While there is currently a significant focus on the public health and economic impact of the COVID-19 pandemic, the workforce and societal implications are no less profound. With widely-encouraged social distancing, organisations around the world have to learn how to conduct business remotely. Businesses must also find new and innovative ways to carry on the work of employees, keep them engaged and productive.
This new normal, however, might come with some interesting challenges for the human resource team. The new workforce will need new methods in maintaining employee development, learning, and engagement where the role of HR is crucial. Based on HR in Asia’s observation, here are three things HR should immediately update even after COVID-19 ends.
As the coronavirus cases surge uncontrollably, work-from-home (remote work) has become the new normal employers adapt to help contain the spread of COVID-19 infections. While this is a good thing to temporarily move to remote work, many companies cited that they will continue working remotely at least part of the time after businesses reopen.
As reported by VentureBeat, COVID-19 has opened an opportunity to let employees work remotely, even for those that have no previous comparable experiences. Employers have also built policy in place regarding remote jobs, and in some cases, this policy would lead to a permanent remote option.
The report added that most employers already have the technology and communications infrastructure needed to ensure a successful remote work experience. However, there are also companies that struggle in the effort of collaborating closely with remote teams. Many questions come as the challenge is getting bigger, for example as follows:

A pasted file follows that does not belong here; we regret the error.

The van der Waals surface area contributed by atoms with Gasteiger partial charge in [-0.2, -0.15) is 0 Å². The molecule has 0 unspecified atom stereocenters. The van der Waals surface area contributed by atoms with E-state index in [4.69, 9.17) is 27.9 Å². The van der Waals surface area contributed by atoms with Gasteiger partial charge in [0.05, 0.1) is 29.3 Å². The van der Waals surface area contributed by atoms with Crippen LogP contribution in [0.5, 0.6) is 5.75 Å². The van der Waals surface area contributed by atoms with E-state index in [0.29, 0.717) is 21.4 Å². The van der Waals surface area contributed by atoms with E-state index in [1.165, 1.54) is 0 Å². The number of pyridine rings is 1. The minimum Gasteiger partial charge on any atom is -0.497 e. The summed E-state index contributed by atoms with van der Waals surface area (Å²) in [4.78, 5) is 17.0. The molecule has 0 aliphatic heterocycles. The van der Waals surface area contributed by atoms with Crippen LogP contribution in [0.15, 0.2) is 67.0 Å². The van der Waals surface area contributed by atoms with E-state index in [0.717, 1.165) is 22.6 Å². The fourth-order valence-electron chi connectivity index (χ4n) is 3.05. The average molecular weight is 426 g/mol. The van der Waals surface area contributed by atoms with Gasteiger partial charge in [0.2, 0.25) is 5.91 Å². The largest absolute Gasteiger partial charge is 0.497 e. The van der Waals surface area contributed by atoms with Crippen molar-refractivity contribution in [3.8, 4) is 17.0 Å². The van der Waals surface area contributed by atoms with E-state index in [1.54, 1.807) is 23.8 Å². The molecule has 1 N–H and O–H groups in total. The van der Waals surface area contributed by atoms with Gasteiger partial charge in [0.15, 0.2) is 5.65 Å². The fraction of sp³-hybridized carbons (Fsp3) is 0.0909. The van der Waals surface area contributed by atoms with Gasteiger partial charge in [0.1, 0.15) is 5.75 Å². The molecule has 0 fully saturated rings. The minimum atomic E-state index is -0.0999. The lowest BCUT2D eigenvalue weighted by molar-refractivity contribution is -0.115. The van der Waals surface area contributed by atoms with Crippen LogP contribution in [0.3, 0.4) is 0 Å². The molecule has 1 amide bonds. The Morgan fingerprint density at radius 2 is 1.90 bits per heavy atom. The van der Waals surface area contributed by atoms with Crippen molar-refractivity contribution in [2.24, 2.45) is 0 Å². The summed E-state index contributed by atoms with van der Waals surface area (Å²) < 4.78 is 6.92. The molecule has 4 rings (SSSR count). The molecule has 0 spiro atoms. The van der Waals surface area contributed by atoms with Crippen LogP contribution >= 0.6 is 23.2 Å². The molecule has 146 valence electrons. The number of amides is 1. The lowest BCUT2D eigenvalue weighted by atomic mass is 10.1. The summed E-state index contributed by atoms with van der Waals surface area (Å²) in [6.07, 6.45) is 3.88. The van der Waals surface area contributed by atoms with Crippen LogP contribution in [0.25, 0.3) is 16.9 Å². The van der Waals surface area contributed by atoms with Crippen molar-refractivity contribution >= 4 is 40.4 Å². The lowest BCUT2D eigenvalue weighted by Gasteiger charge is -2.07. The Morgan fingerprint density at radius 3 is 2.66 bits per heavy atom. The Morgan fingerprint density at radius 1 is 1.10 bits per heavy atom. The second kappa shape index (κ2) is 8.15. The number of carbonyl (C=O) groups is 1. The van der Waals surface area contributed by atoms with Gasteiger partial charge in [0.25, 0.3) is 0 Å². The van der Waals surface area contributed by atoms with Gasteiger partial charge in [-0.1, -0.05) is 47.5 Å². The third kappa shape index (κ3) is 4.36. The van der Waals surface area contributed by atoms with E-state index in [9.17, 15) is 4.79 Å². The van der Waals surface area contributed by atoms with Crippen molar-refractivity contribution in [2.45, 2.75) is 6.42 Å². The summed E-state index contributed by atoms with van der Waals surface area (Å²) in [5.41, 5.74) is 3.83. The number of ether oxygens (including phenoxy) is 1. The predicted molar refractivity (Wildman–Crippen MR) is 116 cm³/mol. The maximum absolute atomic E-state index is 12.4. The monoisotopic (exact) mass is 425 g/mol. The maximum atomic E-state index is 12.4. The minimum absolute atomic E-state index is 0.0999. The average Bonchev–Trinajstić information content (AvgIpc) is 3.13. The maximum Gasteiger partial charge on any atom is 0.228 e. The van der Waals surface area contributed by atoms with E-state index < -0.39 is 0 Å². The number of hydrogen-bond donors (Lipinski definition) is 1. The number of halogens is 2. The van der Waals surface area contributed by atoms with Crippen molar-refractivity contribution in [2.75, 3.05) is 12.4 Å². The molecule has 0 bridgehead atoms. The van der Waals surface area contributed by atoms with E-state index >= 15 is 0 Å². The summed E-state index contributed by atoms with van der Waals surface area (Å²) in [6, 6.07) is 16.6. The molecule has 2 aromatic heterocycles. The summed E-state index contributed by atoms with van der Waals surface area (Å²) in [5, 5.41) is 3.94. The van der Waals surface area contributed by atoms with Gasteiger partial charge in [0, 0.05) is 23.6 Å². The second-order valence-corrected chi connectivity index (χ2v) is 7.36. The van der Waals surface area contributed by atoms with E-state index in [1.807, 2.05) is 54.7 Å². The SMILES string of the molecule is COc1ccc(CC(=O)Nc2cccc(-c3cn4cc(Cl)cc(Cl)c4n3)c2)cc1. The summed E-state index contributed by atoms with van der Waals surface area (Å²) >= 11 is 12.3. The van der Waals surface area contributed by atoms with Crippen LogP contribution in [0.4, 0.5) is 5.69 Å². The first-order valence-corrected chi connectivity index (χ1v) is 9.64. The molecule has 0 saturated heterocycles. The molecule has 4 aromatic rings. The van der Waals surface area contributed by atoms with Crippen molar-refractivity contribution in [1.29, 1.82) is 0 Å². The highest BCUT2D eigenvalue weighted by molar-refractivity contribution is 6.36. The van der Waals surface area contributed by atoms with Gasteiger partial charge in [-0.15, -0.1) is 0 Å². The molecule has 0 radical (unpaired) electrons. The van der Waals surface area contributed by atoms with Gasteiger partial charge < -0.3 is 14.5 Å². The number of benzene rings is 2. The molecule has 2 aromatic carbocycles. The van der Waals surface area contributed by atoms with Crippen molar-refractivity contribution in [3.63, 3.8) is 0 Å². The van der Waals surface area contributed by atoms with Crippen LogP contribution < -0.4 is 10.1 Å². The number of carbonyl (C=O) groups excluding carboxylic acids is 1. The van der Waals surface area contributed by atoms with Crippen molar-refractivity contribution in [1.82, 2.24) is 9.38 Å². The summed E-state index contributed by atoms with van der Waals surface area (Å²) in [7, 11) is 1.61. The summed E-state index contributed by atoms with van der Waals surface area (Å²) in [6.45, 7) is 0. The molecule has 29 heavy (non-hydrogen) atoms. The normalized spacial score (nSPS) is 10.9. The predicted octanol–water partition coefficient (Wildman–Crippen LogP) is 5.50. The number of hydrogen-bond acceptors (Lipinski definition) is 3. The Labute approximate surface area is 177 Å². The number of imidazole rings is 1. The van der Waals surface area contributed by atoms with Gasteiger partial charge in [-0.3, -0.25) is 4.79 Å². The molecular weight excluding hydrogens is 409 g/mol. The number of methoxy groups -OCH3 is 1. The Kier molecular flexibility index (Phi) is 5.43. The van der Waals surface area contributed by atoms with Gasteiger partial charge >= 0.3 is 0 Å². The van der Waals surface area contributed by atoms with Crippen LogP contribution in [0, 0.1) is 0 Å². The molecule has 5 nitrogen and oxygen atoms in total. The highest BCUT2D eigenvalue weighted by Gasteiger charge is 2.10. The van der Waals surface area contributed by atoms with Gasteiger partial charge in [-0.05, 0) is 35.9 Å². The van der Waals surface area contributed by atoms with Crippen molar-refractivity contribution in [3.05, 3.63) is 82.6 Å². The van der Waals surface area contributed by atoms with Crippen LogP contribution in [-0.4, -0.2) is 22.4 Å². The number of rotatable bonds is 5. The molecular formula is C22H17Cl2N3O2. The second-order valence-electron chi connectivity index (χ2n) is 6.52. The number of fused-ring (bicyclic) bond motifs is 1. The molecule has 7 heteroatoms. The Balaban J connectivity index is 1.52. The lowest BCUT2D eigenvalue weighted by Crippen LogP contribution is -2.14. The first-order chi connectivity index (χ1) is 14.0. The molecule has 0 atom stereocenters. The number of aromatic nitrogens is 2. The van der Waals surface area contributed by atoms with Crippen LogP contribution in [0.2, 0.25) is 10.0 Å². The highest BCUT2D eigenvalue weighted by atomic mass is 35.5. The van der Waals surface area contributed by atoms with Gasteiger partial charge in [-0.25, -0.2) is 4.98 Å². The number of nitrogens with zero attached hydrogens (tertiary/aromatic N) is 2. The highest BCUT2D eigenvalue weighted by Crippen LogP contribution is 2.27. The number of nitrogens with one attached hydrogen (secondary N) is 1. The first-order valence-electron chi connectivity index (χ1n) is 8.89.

In the meantime of those questions, HR roles in monitoring and maintaining morale becomes more crucial. It also becomes HR leaders’ homework to create a virtual culture that could engage employees to be more productive. And this will be a huge challenge ahead.
Engagement is the number one issue when it comes to creating an effective virtual experience. This is particularly a huge challenge for small businesses or companies that have never been doing remote work before the coronavirus surges.
According to Korn Ferry research, many organisations are taking interest in going 100 percent virtual. However, the doubt they’re asking is always the same: How do we get individuals’ to participate, engage, and apply what they have within a virtual environment, knowing that working virtually without having in-person meetings is not really effective?
The barriers that come with virtual working are also more challenging than nurturing in-house employees. Engagement levels are less visible when leading a remote team. When dealing with an in-person team, it is easy to tell whether they are engaged in their jobs or not. Employees’ energetic nodding and expressions can be seen clearly. Without these nonverbal cues to draw on, virtual facilitators must be prepared to think and act differently, employing new techniques and technology to keep a constant track of worker’s engagement. In other words, employers need to invest more in virtual technology and virtual engagement benefits that help employees stay afloat with their motivation. And it is one of many HR’s values to keep employees engaged, enthused, and productive.
As remote working becomes more popular and a new strategy to nurture wellness and wellbeing of employees is needed, employers should revisit company’s policy to be aligned with the new work environment. An employer should also keep track of all the new requirements in new laws coming out of congress regarding remote work policy. This will need advanced planning and strategic decisions which rely on the advice and insight that only HR leaders can provide.